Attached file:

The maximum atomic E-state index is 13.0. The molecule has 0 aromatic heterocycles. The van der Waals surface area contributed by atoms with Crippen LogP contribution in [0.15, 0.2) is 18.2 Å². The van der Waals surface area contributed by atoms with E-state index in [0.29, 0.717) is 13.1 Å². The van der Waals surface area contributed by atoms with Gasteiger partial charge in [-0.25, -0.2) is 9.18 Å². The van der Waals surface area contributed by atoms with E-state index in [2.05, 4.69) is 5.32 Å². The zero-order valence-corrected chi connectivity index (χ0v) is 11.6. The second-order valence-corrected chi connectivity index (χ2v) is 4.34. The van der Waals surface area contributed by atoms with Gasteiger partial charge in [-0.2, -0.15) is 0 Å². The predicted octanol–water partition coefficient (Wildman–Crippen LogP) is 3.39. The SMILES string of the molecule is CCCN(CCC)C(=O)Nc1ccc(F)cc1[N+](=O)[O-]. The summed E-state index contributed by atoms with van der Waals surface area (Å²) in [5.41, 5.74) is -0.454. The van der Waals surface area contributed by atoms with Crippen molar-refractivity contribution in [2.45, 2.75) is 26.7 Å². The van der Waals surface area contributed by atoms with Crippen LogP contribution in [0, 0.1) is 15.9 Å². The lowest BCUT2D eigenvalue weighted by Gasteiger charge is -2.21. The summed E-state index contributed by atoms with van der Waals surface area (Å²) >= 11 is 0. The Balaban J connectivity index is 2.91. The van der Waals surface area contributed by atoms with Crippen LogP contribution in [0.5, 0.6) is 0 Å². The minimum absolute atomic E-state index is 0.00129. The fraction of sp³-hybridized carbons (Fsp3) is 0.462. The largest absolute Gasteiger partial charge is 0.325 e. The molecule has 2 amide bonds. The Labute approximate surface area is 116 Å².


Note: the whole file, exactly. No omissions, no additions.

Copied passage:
The maximum atomic E-state index is 13.0. The molecule has 0 aromatic heterocycles. The van der Waals surface area contributed by atoms with Crippen LogP contribution in [0.15, 0.2) is 18.2 Å². The van der Waals surface area contributed by atoms with E-state index in [0.29, 0.717) is 13.1 Å². The van der Waals surface area contributed by atoms with Gasteiger partial charge in [-0.25, -0.2) is 9.18 Å². The van der Waals surface area contributed by atoms with E-state index in [2.05, 4.69) is 5.32 Å². The zero-order valence-corrected chi connectivity index (χ0v) is 11.6. The second-order valence-corrected chi connectivity index (χ2v) is 4.34. The van der Waals surface area contributed by atoms with Gasteiger partial charge in [-0.2, -0.15) is 0 Å². The predicted octanol–water partition coefficient (Wildman–Crippen LogP) is 3.39. The SMILES string of the molecule is CCCN(CCC)C(=O)Nc1ccc(F)cc1[N+](=O)[O-]. The summed E-state index contributed by atoms with van der Waals surface area (Å²) in [5.41, 5.74) is -0.454. The van der Waals surface area contributed by atoms with Crippen molar-refractivity contribution in [2.45, 2.75) is 26.7 Å². The van der Waals surface area contributed by atoms with Crippen LogP contribution in [0, 0.1) is 15.9 Å². The lowest BCUT2D eigenvalue weighted by Gasteiger charge is -2.21. The summed E-state index contributed by atoms with van der Waals surface area (Å²) >= 11 is 0. The Balaban J connectivity index is 2.91. The van der Waals surface area contributed by atoms with Crippen LogP contribution in [0.5, 0.6) is 0 Å². The minimum absolute atomic E-state index is 0.00129. The fraction of sp³-hybridized carbons (Fsp3) is 0.462. The largest absolute Gasteiger partial charge is 0.325 e. The molecule has 2 amide bonds. The Labute approximate surface area is 116 Å².